Two main approaches made the storage possible: an atomic frequency comb and a zero-first-order-Zeeman, or ZEFOZ, magnetic field. The atomic frequency comb, made from the ions of the rare-earth metal europium dispersed in the crystal, helps store and emit the photons and is the leading method of storing photons using long-term spin excitation. The previous longest time over which atomic frequency combs had stored electrons was 0.53 seconds, a period extended by more than 6,000 times by the recent study.

The ZEFOZ magnetic field was tuned to a strength that minimizes the frequency at which the crystal atoms changed their spin, greatly extending the device's ability to store photons. The storage time was boosted through a process known as dynamical decoupling, in which energy pulses were used to cancel out the system's intersection with the environment, protecting the coherence and increasing storage time.

The long storage time accomplished by this experiment leads to "a promising future for large-scale quantum communication," the physicists wrote in the paper. The longer a message can be reliably stored, the farther it can be transmitted by physically moving the storage unit, whether on "the train, on the truck or the helicopter," Zhou said.

Importantly, according to Zhou, the one-hour period for which coherence was preserved is longer than the time it takes for some satellites to orbit halfway around the Earth. A satellite carrying this data-storage technology could therefore transfer a signal between any two places on the planet before coherence is lost, he said.

In 2017, Chinese scientists and engineers demonstrated this concept by beaming photons up to Micius, the first quantum-communication satellite, which transported the photons to a ground-based receiver station 1,203 kilometers, or about 748 miles, away. Rather than being transported and re-emitted to carry information as envisioned by Zhou, the photons were each quantum-entangled — or intrinsically connected — with another photon at the starting station, a different pathway that could be eventually used to communicate over long distances.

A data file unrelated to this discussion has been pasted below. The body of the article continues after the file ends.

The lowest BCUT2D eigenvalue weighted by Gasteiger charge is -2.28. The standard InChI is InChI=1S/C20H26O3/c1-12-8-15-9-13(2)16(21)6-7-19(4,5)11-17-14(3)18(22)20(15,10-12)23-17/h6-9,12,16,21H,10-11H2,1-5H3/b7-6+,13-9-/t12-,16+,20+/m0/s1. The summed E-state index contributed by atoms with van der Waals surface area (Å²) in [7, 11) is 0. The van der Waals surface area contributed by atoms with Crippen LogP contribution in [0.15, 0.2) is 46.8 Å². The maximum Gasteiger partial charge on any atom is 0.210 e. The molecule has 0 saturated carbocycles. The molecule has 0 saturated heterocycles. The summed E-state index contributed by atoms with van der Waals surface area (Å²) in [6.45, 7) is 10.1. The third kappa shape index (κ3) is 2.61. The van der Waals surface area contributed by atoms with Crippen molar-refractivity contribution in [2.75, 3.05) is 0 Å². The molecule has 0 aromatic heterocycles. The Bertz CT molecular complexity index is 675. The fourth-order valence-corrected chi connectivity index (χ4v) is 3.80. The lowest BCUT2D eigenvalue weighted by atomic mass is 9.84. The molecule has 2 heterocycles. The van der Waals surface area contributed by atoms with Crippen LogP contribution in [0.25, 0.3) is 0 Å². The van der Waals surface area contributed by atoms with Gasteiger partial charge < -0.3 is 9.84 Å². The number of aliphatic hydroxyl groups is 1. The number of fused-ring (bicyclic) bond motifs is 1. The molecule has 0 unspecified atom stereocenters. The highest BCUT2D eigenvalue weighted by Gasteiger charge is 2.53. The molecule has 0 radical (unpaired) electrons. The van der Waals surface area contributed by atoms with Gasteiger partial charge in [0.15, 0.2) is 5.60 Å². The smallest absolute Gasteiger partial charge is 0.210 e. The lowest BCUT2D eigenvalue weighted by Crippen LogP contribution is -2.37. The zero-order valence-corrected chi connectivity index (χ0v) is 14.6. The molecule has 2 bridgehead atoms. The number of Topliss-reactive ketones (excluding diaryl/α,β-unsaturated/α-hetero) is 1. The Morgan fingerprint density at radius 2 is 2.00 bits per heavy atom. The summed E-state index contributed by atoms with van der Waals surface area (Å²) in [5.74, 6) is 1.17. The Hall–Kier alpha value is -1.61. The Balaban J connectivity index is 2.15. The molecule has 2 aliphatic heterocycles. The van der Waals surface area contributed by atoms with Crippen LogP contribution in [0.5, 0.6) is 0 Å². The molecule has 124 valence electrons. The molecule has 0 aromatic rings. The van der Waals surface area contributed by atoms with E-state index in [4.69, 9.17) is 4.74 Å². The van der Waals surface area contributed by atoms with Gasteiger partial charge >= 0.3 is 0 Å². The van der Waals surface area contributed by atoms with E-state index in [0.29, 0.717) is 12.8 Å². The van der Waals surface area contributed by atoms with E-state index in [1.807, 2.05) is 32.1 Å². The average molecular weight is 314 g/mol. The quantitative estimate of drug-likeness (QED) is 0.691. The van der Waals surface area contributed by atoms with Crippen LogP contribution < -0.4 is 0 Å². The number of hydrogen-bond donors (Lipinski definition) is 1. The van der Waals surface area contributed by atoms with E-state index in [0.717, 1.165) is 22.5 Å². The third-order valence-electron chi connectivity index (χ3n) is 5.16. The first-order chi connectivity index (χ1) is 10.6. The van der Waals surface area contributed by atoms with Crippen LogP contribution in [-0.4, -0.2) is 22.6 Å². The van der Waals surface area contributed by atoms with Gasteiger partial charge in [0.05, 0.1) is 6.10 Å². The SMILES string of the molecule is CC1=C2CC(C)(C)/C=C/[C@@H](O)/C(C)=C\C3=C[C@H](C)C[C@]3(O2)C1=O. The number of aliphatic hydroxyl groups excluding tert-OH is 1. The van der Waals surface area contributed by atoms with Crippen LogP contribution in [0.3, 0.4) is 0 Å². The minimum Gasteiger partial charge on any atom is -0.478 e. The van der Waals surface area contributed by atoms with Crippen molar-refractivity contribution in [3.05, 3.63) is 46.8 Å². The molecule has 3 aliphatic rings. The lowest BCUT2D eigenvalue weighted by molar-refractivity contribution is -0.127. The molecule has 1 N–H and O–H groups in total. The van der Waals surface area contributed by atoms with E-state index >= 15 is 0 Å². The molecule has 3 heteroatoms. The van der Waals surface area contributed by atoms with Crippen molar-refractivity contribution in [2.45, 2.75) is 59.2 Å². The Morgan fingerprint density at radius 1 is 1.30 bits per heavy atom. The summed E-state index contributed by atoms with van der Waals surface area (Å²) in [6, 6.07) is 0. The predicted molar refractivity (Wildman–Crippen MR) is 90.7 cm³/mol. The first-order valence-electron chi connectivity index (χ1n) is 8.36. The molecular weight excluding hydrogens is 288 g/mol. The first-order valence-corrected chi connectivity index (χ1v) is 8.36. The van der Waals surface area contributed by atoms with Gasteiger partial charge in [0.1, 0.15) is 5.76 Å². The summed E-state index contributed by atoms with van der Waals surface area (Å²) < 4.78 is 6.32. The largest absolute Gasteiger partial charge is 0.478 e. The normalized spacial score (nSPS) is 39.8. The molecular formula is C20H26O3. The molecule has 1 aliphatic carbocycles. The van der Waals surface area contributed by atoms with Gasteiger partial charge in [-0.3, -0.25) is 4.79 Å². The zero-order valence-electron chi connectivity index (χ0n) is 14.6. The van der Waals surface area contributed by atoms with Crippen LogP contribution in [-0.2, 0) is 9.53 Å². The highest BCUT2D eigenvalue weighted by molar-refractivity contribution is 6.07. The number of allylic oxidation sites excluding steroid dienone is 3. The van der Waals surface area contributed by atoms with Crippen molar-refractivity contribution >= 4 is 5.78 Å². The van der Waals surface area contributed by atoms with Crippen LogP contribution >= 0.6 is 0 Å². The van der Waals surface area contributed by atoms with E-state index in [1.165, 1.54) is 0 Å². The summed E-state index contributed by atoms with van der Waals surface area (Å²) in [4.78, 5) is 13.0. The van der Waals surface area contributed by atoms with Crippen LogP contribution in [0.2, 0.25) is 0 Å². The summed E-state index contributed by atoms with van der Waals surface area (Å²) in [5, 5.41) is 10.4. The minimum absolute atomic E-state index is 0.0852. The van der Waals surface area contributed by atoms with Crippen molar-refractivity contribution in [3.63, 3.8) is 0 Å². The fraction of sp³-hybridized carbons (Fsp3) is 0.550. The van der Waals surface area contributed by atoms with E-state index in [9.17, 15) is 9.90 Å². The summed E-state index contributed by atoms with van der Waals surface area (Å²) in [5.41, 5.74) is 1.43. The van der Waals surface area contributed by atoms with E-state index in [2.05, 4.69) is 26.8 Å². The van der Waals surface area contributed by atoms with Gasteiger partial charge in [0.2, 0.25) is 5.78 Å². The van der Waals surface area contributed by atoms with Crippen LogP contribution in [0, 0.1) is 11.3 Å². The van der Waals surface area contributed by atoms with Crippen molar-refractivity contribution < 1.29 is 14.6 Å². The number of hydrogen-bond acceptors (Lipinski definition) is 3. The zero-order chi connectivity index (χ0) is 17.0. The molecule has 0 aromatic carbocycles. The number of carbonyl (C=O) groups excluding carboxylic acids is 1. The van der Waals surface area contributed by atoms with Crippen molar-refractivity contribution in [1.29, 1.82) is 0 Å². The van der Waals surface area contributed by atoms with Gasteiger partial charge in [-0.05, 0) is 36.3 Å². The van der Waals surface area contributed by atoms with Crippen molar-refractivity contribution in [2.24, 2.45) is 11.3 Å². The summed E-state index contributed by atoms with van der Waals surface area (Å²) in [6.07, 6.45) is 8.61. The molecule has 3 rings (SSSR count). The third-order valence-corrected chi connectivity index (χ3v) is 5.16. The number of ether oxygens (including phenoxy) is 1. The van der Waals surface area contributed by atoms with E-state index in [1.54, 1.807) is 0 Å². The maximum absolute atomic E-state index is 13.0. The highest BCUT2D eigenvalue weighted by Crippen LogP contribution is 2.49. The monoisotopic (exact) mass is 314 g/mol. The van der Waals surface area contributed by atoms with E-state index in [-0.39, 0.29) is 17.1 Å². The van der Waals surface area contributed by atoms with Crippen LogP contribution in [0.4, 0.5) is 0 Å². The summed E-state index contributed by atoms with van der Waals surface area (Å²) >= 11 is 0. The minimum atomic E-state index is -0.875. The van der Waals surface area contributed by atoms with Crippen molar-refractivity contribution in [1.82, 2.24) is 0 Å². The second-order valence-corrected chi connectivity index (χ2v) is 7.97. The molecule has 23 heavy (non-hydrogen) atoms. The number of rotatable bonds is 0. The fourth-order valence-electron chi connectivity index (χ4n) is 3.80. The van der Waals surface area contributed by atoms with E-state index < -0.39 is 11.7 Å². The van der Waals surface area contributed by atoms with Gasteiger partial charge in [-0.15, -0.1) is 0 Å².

For the task of transporting photons carrying quantum information, the strategy provides an alternative to using optical-fiber cables, which span between continents underground but can absorb or otherwise lose photons over long distances. 

But the storage technology still has room for improvement. Its storage efficiency after five minutes, for instance, is only 0.035%, or about one success for every 2,860 attempts, and Zhou said it drops to about 0.005% — one in 20,000 attempts — at 60 minutes. For practical use in quantum technologies, the efficiency needs to be improved to 10% or 15%, according to the physics professor.

He and his colleagues plan to improve their device in part by reducing the noise that obfuscates its signals. Some of the noise stems from the protective dynamical decoupling pulses, the researchers wrote, and using stronger ZEFOZ magnetic fields would reduce the need for the pulses, in addition to boosting storage time.  

"To realize some applications in the quantum information science, the key challenge is the signal-to-noise ratio and the efficiency for single-photon storage," Zhou said.

The study, "One-hour coherent optical storage in an atomic frequency comb memory," published April 22 in Nature Communications, was authored by Yu Ma, You-Zhi Ma, Zong-Quan Zhou, Chuan-Feng Li and Guang-Can Guo, University of Science and Technology of China.